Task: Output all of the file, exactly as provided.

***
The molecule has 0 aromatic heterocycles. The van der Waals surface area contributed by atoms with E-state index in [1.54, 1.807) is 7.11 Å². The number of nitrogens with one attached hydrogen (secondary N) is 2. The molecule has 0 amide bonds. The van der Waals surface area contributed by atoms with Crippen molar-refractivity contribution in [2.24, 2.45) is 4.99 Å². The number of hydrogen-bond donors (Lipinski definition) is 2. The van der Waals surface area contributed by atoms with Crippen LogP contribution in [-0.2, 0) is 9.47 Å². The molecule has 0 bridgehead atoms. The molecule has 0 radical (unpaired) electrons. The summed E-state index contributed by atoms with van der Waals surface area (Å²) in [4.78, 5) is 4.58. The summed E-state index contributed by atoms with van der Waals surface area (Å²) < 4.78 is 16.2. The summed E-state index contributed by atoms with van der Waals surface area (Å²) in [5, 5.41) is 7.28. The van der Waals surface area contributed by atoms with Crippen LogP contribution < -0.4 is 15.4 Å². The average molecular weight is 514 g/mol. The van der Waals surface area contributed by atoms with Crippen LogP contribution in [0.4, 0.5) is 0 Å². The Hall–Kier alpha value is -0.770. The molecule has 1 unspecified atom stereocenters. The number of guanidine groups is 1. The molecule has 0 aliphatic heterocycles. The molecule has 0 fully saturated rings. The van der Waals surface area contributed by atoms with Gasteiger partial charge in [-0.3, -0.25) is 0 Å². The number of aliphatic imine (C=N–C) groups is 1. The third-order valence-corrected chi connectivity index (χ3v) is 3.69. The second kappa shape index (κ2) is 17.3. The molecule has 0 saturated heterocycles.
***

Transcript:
The molecule has 0 aromatic heterocycles. The van der Waals surface area contributed by atoms with E-state index in [1.54, 1.807) is 7.11 Å². The number of nitrogens with one attached hydrogen (secondary N) is 2. The molecule has 0 amide bonds. The van der Waals surface area contributed by atoms with Crippen molar-refractivity contribution in [2.24, 2.45) is 4.99 Å². The number of hydrogen-bond donors (Lipinski definition) is 2. The van der Waals surface area contributed by atoms with Crippen LogP contribution in [-0.2, 0) is 9.47 Å². The molecule has 0 bridgehead atoms. The molecule has 0 radical (unpaired) electrons. The summed E-state index contributed by atoms with van der Waals surface area (Å²) in [4.78, 5) is 4.58. The summed E-state index contributed by atoms with van der Waals surface area (Å²) < 4.78 is 16.2. The summed E-state index contributed by atoms with van der Waals surface area (Å²) in [5, 5.41) is 7.28. The van der Waals surface area contributed by atoms with Crippen LogP contribution < -0.4 is 15.4 Å². The average molecular weight is 514 g/mol. The van der Waals surface area contributed by atoms with Crippen LogP contribution in [0.4, 0.5) is 0 Å². The Hall–Kier alpha value is -0.770. The molecule has 1 unspecified atom stereocenters. The number of guanidine groups is 1. The molecule has 0 aliphatic heterocycles. The molecule has 0 fully saturated rings. The van der Waals surface area contributed by atoms with Gasteiger partial charge in [-0.3, -0.25) is 0 Å². The number of aliphatic imine (C=N–C) groups is 1. The third-order valence-corrected chi connectivity index (χ3v) is 3.69. The second kappa shape index (κ2) is 17.3. The molecule has 0 saturated heterocycles.